Your Deficit in Charts
David Leonhardt's column deconstructing the projected federal deficit between 2009 and 2012 is better than a must-read. It's a must-bookmark. The question is fairly simple: In 2001, the Congressional Budget Office expected that the federal government would run an annual surplus of $800 billion or so in 2009, 2010, 2011 and 2012. Now it projects more than a trillion dollars in deficits. What happened? What accounts for the change?
The New York Times crunched the numbers. The answers, in descending order, are the downturn in the economy (37 percent of the change), the policies passed by George W. Bush (33 percent), the extension of policies passed by George W. Bush (20 percent), the stimulus bill (7 percent), and the rest of Barack Obama's agenda (3 percent). Matthew Yglesias offers this in graph form:
Some might be surprised that Obama's prospective agenda doesn't account for more on that graph. After all, health-care reform alone is expected to cost more than a hundred billion dollars a year. The only policies that increase the deficit, however, are those paid for by borrowed dollars. And the Obama administration is insisting on funding its policy proposals with existing dollars. It's a bit of a novel approach after the past eight years of debtor government -- so novel, in fact, that it's been effectively ignored. People are so used to assuming that government spending is deficit spending that health reform is being attacked for both being too expensive in a time of deficits even as the Obama administration gets tagged for all manner of proposals to raise revenue.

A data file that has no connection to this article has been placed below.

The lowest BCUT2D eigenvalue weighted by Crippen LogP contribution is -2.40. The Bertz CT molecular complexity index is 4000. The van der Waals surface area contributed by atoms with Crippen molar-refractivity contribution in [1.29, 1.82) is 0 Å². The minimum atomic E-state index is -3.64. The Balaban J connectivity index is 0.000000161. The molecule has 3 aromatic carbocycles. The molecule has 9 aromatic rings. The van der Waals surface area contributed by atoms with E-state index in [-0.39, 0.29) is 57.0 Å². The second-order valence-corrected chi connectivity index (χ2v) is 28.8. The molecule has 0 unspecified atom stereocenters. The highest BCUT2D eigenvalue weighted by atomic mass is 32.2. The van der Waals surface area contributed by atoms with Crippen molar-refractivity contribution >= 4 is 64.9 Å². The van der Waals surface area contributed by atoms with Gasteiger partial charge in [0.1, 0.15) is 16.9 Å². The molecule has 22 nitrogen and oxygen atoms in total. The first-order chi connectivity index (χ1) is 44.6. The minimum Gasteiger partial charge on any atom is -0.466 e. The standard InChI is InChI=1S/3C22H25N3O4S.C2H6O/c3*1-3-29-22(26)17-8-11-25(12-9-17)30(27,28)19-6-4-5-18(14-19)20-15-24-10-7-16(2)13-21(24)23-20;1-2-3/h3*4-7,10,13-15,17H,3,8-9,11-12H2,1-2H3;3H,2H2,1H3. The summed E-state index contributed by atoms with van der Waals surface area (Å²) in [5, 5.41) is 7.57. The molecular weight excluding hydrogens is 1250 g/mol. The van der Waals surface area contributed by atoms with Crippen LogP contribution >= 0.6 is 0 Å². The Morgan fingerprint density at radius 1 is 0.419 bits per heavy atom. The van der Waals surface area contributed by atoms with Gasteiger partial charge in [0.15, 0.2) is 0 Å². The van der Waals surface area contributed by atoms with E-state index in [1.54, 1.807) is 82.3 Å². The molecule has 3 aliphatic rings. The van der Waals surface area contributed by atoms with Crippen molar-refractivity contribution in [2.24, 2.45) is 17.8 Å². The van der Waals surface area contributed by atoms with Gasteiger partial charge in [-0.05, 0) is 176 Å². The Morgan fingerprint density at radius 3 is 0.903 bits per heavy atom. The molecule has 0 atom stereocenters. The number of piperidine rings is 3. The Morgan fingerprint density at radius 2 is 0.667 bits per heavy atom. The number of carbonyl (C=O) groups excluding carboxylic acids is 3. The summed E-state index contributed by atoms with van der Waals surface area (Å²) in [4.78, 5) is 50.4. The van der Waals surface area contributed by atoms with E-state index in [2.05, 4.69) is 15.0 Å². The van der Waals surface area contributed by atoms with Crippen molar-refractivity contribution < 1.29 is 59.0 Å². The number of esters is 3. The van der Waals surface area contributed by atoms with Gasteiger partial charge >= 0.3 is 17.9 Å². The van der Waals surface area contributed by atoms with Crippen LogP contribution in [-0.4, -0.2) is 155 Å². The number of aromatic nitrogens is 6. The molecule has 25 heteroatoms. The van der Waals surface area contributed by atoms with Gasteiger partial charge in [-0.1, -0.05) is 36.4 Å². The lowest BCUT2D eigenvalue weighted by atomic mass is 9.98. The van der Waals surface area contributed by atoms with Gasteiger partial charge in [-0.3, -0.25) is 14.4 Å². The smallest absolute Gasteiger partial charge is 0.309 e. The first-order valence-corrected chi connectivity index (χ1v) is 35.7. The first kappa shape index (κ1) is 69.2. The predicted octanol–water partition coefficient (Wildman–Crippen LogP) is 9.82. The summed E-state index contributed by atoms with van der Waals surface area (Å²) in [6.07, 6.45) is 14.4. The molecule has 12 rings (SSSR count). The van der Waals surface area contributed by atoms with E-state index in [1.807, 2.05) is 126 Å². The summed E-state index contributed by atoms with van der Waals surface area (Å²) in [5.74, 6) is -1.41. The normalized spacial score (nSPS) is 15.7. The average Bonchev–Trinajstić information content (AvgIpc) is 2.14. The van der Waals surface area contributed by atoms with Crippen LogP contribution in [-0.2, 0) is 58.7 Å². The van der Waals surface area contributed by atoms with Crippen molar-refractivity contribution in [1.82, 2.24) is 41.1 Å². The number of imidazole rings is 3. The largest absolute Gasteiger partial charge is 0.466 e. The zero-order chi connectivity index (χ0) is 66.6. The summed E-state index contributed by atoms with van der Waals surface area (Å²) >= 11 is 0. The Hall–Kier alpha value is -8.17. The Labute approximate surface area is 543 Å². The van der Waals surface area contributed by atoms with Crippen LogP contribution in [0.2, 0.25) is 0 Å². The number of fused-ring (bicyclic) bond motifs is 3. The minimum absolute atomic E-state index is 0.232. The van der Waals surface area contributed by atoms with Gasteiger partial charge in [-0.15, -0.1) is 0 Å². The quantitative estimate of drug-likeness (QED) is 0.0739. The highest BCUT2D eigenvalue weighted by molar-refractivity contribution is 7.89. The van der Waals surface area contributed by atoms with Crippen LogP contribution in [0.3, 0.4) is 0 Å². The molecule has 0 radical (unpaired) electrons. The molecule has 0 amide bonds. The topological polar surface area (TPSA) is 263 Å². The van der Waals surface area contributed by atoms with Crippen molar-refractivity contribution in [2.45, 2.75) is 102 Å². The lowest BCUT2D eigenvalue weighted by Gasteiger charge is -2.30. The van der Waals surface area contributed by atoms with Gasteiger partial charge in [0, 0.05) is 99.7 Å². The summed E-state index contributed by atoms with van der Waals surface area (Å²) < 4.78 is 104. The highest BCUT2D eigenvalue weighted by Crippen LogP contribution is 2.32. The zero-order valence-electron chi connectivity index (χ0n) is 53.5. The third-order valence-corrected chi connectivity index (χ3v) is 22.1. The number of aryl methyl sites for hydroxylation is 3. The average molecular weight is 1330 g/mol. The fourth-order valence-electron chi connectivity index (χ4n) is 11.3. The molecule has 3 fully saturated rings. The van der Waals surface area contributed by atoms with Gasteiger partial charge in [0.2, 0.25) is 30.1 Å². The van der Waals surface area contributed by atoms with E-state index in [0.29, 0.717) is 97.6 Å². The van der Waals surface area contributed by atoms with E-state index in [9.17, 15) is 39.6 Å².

But this is why there's a big fight over capping the employer tax exclusion. This is why the Obama administration proposed capping itemized deductions. It would be easier to leave the tax code alone. But the administration needs the revenue to pay for health reform. That makes achieving health reform harder, but it makes the deficit much better.
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